Interpreting the Situation of Political Disagreement: Rancière and Habermas

Seth Mayer


Although Jacques Rancière and Jürgen Habermas share several important commitments, they interpret various core concepts differently, viewing politics, democracy, communication, and disagreement in conflicting ways. Rancière articulates his democratic vision in opposition to important elements of Habermas’s approach. Critics contend that Habermas cannot account for the dynamics of command, exclusion, resistance, and aesthetic transformation involved in Rancière’s understanding of politics. In particular, the prominent roles Habermas affords to communicative rationality and consensus have led people to think that he cannot grasp the radical forms of political disagreement Rancière describes. While some have viewed Rancière as offering a trenchant challenge to Habermas, I will contend that Rancière’s critique is less compelling than some have thought. Habermasian understandings of third personal speech and aesthetic expression are nuanced and adaptable enough to evade Rancière’s criticisms. I conclude by suggesting that Habermasian theorists have also developed crucial forms of social and political critique that Rancière’s theory systematically excludes.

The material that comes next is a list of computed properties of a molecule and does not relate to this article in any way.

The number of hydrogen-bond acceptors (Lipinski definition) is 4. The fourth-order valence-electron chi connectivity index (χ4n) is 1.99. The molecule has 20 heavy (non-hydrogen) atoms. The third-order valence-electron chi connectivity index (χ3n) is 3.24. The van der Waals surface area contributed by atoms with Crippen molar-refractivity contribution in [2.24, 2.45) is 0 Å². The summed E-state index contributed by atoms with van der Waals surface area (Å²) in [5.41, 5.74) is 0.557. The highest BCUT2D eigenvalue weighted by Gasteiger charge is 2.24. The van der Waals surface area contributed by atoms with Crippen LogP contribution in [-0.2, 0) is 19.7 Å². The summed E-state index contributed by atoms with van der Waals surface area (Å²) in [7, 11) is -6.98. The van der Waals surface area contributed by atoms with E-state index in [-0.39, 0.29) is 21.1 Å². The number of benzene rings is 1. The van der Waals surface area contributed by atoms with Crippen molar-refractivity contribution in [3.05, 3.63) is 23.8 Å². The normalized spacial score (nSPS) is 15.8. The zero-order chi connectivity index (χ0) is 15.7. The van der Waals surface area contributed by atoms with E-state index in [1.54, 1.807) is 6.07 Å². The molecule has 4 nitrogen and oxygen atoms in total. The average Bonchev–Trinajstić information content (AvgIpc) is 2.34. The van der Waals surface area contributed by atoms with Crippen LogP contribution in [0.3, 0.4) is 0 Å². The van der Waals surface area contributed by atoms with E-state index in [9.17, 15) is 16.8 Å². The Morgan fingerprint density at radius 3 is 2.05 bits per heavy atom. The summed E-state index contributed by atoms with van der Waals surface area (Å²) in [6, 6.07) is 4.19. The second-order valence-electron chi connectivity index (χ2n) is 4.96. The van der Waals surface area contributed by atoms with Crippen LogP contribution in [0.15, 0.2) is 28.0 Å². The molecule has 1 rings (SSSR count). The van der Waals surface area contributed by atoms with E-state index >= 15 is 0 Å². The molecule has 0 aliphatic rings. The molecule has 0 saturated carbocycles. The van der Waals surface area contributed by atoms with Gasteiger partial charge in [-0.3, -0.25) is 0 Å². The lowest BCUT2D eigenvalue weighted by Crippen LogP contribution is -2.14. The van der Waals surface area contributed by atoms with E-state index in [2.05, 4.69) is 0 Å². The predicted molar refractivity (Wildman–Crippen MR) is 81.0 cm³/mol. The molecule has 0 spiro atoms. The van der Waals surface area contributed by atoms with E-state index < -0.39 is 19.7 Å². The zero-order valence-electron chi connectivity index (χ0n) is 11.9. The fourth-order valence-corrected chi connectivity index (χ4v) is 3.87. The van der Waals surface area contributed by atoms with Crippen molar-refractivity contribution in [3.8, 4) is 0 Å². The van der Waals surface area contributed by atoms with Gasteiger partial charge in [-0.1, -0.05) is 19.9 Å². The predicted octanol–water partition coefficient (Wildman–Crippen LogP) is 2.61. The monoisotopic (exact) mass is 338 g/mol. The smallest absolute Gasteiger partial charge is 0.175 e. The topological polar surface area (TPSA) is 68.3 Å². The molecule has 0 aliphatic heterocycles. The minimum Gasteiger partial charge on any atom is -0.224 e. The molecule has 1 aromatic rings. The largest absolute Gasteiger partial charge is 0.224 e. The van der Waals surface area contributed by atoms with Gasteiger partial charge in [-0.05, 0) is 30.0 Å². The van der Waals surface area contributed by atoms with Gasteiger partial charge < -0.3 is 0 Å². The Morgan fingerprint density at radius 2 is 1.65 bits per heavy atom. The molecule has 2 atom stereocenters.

Rancière; Habermas; Critical Theory; Disagreement; Speech; Democracy

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